Guns on campus
EDITOR: Idaho's bill permitting firearms on college campuses is in its final stages after the House of Representatives passed it on Thursday. After ignoring a large portion of the student body and Idaho police departments, Idaho's legislature plans to allow citizens access to firearms through a minor eight-hour weapon training course.
Kelby Monks, a student at Boise State and backer of the bill, believes that having more people in the possession of firearms would prevent a mass shooting. Yes, I believe I stated that correctly. Idaho legislators have decided to grant every stressed student — which researchers have confirmed to be linked to aggression — the right to carry a loaded firearm to school. Not only would this bill strongly increase the chances for a school shooting, but it would also place fear and paranoia into the hearts of nearly every Idaho college student, leaving them unaware of whether a turn of a corner will be their last.
Do guns kill people? Or do people kill people? Regardless of answer, giving guns to more people certainly won't help the situation.
EDITOR: Constance S. Miller's letter ("Where the calories are," Feb. 22) exemplifies the nutritional misconception spreading across the U.S. like wildfire: calories make you fat.
Miller concludes it's ridiculous to recognize sugary drinks as what fattens us when foods such as pasta also have high calories. There are calories in all foods, and, while calorie count is relevant, the composition of food — protein, sugar, fiber, starch — is equally important.
People believe that calories are the key. On the contrary, we need to pay attention to the type of food we consume because healthy foods and unhealthy foods can have the same calorie count. For example, nuts, quinoa, avocados and bananas are all high in calories. However, those foods provide our bodies with essential nutrients that chips and Big Macs do not.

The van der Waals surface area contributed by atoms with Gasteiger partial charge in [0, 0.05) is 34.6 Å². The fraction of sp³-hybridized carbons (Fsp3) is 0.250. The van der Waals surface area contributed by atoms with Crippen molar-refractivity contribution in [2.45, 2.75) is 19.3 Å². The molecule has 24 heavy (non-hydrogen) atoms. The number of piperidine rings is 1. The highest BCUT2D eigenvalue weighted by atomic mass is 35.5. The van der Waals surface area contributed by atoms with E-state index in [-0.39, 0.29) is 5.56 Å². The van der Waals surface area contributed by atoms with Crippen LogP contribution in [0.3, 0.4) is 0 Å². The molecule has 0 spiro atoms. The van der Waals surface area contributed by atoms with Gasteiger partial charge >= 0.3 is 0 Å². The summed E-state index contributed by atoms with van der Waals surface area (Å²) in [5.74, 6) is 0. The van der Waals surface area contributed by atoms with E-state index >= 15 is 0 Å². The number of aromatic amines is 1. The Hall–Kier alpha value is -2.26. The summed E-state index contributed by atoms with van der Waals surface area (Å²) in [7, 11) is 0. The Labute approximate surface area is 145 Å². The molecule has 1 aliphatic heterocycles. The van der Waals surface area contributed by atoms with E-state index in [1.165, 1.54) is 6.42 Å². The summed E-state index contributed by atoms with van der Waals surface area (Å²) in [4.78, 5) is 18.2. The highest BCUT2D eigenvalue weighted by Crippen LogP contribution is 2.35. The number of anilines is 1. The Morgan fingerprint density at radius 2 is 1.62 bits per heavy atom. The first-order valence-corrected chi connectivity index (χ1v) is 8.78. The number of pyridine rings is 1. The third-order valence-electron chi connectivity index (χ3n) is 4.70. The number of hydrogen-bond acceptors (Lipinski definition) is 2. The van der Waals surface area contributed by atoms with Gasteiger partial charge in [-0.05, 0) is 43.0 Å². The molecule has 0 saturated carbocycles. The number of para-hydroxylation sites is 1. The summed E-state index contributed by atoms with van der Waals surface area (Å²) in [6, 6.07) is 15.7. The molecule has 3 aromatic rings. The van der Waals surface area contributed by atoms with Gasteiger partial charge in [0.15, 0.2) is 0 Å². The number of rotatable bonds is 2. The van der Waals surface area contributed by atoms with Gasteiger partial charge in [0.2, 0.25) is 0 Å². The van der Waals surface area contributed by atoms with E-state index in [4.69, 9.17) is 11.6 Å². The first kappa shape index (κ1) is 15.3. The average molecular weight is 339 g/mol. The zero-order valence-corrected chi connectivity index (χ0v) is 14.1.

Rather than emphasizing a representative unit of energy, we must emphasize the type of energy and nutrients a food provides, or does not provide. If we ever hope to make our county the healthiest county in California, we must end the trend of one-dimensional thinking about food.
How many is too many?
EDITOR: I have no problem with the latest family to come forward and reveal that they practice polygamy ("Polygamous life normal times 5," Monday). These are grown adults, and they are free to choose who and how they love. As long as the children are raised in a loving and responsible way, I'm fine with that.
The part that I do have an issue with, though, is the 24 children they have brought into the world. That's almost five children per "couple." With the human population on our planet already stretching the limits of the water, soil, air and ecosystems we all depend on, how can any conscious person even think of bringing that many more consumers of these precious resources into the world? Especially here in America where we consume vastly more resources per person than anywhere else on the planet.
Besides our own desire to have children, don't we have a responsibility to not unduly harm the one and only place in vast space where life can flourish, Earth itself?